Effective July 1, 2018, Maine joined several states in response to the Supreme Court’s Wayfair case by requiring remote sellers to collect sales tax when certain economic thresholds are met. In Wayfair, the Supreme Court of the United States reversed the longstanding “physical presence” rule that it had established in the 1992 case of Quill v. North Dakota.
Sellers who have a gross revenue of more than $100,000 from sales in the state or at least 200 transactions in the state must collect and remit sales tax as of the effective date of July 1, 2018. Maine requires a person selling tangible personal property, products transferred electronically, or taxable services for delivery into the state to collect and remit sales tax in the same manner as a retailer with a physical presence in the state.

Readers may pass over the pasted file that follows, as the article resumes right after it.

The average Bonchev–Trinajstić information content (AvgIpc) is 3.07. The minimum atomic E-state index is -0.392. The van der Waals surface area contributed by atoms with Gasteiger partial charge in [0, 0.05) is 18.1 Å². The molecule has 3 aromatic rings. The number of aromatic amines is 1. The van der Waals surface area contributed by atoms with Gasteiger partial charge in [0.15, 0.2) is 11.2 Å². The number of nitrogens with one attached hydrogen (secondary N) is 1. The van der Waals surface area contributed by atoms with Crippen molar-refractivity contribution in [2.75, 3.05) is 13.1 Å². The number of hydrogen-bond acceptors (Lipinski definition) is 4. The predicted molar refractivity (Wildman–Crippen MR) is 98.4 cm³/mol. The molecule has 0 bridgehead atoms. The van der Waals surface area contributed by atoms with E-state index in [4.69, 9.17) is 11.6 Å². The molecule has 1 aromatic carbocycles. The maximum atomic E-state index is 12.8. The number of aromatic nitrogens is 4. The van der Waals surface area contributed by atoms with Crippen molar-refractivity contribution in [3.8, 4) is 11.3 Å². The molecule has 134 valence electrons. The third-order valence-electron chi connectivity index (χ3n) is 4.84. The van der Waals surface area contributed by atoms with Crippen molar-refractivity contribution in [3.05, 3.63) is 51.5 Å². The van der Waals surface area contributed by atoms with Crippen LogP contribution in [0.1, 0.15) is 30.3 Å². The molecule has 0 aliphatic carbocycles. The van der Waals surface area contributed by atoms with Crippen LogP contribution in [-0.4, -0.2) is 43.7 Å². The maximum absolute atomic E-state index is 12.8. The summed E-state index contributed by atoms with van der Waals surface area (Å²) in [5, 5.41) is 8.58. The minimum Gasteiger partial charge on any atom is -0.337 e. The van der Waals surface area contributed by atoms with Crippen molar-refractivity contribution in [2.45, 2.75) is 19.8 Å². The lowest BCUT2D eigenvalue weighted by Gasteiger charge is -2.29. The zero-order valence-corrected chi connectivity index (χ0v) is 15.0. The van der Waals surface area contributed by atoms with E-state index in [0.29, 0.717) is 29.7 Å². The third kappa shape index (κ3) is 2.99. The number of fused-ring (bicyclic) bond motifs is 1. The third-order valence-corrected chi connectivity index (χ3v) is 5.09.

To register to remit sales tax in Maine you will need to be a registered business within the state. The Maine Revenue Services website offers detailed instructions on how to register online. Alternatively, you may file via mail by submitting the provided application. Once registered, taxpayers can file and pay their taxes online or complete the Long Sales Tax Return form. A qualified tax attorney can assist with the execution of the application and potential questions or concerns that may arise in the process.
Jeanette Moffa is an attorney who concentrates on state and local taxes at Moffa, Sutton, & Donnini, P.A. She is also an adjunct professor and assistant editor to the American Bar Association’s The Sales and Use Tax Deskbook. For more information please call us at 888-966-8216.